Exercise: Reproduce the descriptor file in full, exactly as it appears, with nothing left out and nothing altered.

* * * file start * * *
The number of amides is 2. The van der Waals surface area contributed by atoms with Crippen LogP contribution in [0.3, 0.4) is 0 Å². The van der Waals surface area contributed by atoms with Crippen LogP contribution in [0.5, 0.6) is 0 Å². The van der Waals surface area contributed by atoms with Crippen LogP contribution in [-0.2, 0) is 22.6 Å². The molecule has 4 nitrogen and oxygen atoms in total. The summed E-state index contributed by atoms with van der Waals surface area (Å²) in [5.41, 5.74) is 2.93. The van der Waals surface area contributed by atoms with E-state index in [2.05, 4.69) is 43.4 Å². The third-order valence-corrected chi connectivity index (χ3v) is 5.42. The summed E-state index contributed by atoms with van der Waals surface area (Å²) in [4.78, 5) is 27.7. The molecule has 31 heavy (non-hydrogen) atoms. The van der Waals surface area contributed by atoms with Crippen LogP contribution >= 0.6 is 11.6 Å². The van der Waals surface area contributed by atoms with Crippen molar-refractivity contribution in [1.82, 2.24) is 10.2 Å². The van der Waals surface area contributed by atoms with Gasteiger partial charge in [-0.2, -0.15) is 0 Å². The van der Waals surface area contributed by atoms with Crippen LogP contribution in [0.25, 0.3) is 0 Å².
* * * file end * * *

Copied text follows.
The number of amides is 2. The van der Waals surface area contributed by atoms with Crippen LogP contribution in [0.3, 0.4) is 0 Å². The van der Waals surface area contributed by atoms with Crippen LogP contribution in [0.5, 0.6) is 0 Å². The van der Waals surface area contributed by atoms with Crippen LogP contribution in [-0.2, 0) is 22.6 Å². The molecule has 4 nitrogen and oxygen atoms in total. The summed E-state index contributed by atoms with van der Waals surface area (Å²) in [5.41, 5.74) is 2.93. The van der Waals surface area contributed by atoms with E-state index in [2.05, 4.69) is 43.4 Å². The third-order valence-corrected chi connectivity index (χ3v) is 5.42. The summed E-state index contributed by atoms with van der Waals surface area (Å²) in [4.78, 5) is 27.7. The molecule has 31 heavy (non-hydrogen) atoms. The van der Waals surface area contributed by atoms with Crippen LogP contribution >= 0.6 is 11.6 Å². The van der Waals surface area contributed by atoms with Crippen molar-refractivity contribution in [1.82, 2.24) is 10.2 Å². The van der Waals surface area contributed by atoms with Gasteiger partial charge in [-0.2, -0.15) is 0 Å². The van der Waals surface area contributed by atoms with Crippen LogP contribution in [0.25, 0.3) is 0 Å².